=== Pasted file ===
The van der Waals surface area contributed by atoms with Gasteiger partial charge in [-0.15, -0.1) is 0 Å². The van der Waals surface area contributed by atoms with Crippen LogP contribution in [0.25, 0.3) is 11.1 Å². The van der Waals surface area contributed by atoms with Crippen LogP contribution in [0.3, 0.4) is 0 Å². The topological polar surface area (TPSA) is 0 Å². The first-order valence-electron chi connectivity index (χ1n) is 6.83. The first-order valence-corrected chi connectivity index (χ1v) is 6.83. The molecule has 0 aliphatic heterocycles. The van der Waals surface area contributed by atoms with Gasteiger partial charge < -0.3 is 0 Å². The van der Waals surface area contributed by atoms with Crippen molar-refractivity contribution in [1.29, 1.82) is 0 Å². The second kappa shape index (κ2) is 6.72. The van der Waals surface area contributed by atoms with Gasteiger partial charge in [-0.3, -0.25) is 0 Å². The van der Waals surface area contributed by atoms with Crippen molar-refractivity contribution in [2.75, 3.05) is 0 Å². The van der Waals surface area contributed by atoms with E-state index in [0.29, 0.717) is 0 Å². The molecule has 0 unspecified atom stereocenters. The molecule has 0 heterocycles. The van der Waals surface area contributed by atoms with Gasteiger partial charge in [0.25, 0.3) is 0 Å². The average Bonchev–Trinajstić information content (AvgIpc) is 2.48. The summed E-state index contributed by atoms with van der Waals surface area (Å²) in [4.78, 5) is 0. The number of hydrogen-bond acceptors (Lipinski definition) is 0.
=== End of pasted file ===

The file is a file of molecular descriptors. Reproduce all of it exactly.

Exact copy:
The van der Waals surface area contributed by atoms with Gasteiger partial charge in [-0.15, -0.1) is 0 Å². The van der Waals surface area contributed by atoms with Crippen LogP contribution in [0.25, 0.3) is 11.1 Å². The van der Waals surface area contributed by atoms with Crippen LogP contribution in [0.3, 0.4) is 0 Å². The topological polar surface area (TPSA) is 0 Å². The first-order valence-electron chi connectivity index (χ1n) is 6.83. The first-order valence-corrected chi connectivity index (χ1v) is 6.83. The molecule has 0 aliphatic heterocycles. The van der Waals surface area contributed by atoms with Gasteiger partial charge < -0.3 is 0 Å². The van der Waals surface area contributed by atoms with Crippen molar-refractivity contribution in [1.29, 1.82) is 0 Å². The second kappa shape index (κ2) is 6.72. The van der Waals surface area contributed by atoms with Gasteiger partial charge in [-0.3, -0.25) is 0 Å². The van der Waals surface area contributed by atoms with Crippen molar-refractivity contribution in [2.75, 3.05) is 0 Å². The van der Waals surface area contributed by atoms with E-state index in [0.29, 0.717) is 0 Å². The molecule has 0 unspecified atom stereocenters. The molecule has 0 heterocycles. The van der Waals surface area contributed by atoms with Gasteiger partial charge in [0.25, 0.3) is 0 Å². The average Bonchev–Trinajstić information content (AvgIpc) is 2.48. The summed E-state index contributed by atoms with van der Waals surface area (Å²) in [4.78, 5) is 0. The number of hydrogen-bond acceptors (Lipinski definition) is 0.